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Q&A POLLING RESEARCH

Tracking Public Opinion Is a Delicate Blend of Science, Art

October 04, 2005|William Nottingham | Times Staff Writer

So how do you really feel about abortion? Immigration, the economy or Iraq? Or the president? Or the governor?

With the fall election season heating up in California and other states, public opinion pollsters will be asking questions on such topics to thousands of people in a drive to pin down the ever-shifting mood of the country.

As Los Angeles Times Poll Director Susan Pinkus explains below, obtaining a valid result involves a keen blend of art and science.

Gallup, Roper, Field and newspapers such as The Times -- to name just a few major polling organizations -- begin with a bank of telephone callers who ask carefully written questions of people scientifically chosen at random. Randomness is a key that allows pollsters to accurately project the opinions of thousands based on a sample of only 1,000 or even hundreds.

The answers are entered into a computer and sorted against various statistical measures. The results are then analyzed in the aggregate and qualified with a mathematical "margin of error" that tells readers the results might vary within that range.

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Question: What is the value of a public opinion poll?

Answer: It tells us what people are thinking at that particular moment about a particular issue. Polling is just a snapshot in time, and it's not a predictor of the future. It's just basically telling you, if there's a [polling period] of let's say, Oct. 1 to Oct. 7, that's what voters were thinking about those issues during that period of time. We can get a sense of what Americans are feeling about the war in Iraq, for example, or the government response to Hurricane Katrina, or the special election in California.

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Q: As a professional pollster, how do you react when you hear a politician say something like "Oh, I don't believe in polls"?

A: I laugh. It's probably because they have a result they don't really like. Because I am sure that they all have their own pollsters, they all care about public opinion and they all want to be on the right side of it so that they get the votes the next time they run for election.

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Q: Websites occasionally ask a "question of the day" and then show how people responded -- is that a poll?

A: It's not a poll because it's not a scientifically designed sample. You can have a website where 10,000 people get on it, saying whether you want John O'Hurley or Kelly Monaco to win "Dancing With the Stars." That's a simple issue and that's a silly issue. But does it matter? No.

But it's different when we're talking about current events or timely issues, like [President] Bush's job approval rating or whether you think abortion should be legal or not. When a website says "OK, click yes if you agree" there could be a systematic or a concerted effort from one major group to answer it multiple times. You don't know if it's children answering it or only adults answering it or whether they've answered it many times.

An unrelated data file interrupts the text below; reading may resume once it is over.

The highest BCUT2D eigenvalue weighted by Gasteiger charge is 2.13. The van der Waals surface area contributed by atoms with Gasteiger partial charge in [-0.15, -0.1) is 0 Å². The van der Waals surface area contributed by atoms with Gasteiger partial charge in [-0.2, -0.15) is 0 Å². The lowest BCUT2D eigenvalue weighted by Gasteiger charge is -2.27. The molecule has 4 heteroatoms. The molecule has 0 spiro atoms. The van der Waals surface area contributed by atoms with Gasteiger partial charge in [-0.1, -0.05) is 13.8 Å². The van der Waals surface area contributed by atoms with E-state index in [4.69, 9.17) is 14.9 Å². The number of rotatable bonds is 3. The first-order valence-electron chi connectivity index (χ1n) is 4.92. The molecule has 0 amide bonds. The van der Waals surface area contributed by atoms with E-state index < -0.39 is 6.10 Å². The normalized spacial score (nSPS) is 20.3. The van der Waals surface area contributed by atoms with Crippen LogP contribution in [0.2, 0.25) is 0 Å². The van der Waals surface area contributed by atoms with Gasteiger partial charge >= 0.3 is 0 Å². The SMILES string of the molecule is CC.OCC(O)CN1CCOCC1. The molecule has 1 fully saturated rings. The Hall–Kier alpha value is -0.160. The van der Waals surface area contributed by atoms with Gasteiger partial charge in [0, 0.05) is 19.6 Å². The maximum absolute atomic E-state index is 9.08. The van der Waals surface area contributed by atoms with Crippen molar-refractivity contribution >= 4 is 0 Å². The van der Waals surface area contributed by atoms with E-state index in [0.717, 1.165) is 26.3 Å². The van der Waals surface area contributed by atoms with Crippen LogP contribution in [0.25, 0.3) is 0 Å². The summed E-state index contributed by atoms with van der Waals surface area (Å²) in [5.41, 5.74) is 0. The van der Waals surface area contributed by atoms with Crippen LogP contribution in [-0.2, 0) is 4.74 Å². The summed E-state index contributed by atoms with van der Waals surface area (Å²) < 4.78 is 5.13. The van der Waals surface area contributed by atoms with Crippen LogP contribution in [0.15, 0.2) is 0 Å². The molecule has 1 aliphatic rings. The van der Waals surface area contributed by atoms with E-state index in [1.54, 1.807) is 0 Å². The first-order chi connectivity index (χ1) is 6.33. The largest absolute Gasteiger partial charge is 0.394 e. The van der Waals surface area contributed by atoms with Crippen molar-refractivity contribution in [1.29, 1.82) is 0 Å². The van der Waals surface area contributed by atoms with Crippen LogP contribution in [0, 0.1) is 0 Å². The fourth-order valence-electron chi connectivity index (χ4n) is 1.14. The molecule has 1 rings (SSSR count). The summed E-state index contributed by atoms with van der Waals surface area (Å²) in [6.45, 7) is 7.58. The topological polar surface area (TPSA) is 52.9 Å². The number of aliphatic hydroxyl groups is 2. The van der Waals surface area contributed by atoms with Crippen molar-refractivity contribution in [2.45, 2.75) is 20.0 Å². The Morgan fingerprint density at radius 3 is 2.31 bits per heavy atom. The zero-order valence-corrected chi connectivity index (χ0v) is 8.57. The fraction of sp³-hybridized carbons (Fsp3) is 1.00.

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Q: So what makes a poll scientifically accurate?

A: We begin with a "probability sample," which allows every adult 18 or over to be chosen to participate in the survey. We use a random-digit dialing technique that uses computer-generated telephone numbers.

And you only want to speak to one person in a household who is 18 or over. We don't even let the interviewers decide whom to choose because for the most part women answer the phone, so if you didn't balance it out you would have a very one-sided survey of more women answering than men. So even within the household we randomly pick somebody by asking to speak to the person with the most recent birthday.

It's a scientifically produced sample, so that you get representative numbers of men and women. You compare some demographics to census data. A random sample will have the right amount of men and women, the right proportion of blacks, whites, Latinos and Asians.

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Q: Does it matter what kinds of people are questioned?

A: It depends on what your poll is trying to do. If you're getting close to an election, you want to look at "likely voters" because those are the people who are going to vote. You don't want to look at everybody, because not everybody votes. We just saw that in our last presidential election: Only about 54% of the population voted.

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Q: How do you determine who is a "likely voter"?

A: We ask the person we're calling about their past voting history, their intention to vote, their interest in voting, are they a citizen, are they registered to vote, whether they are definitely or probably going to vote.

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Q: Is there any magic to the way a poll question is phrased?

A: Polling is called an art and a science. The science is the sampling and the methodology, and the art is the way you design the survey questionnaire. You have to be very careful of the order in which you ask the questions so that one question doesn't taint the next question.

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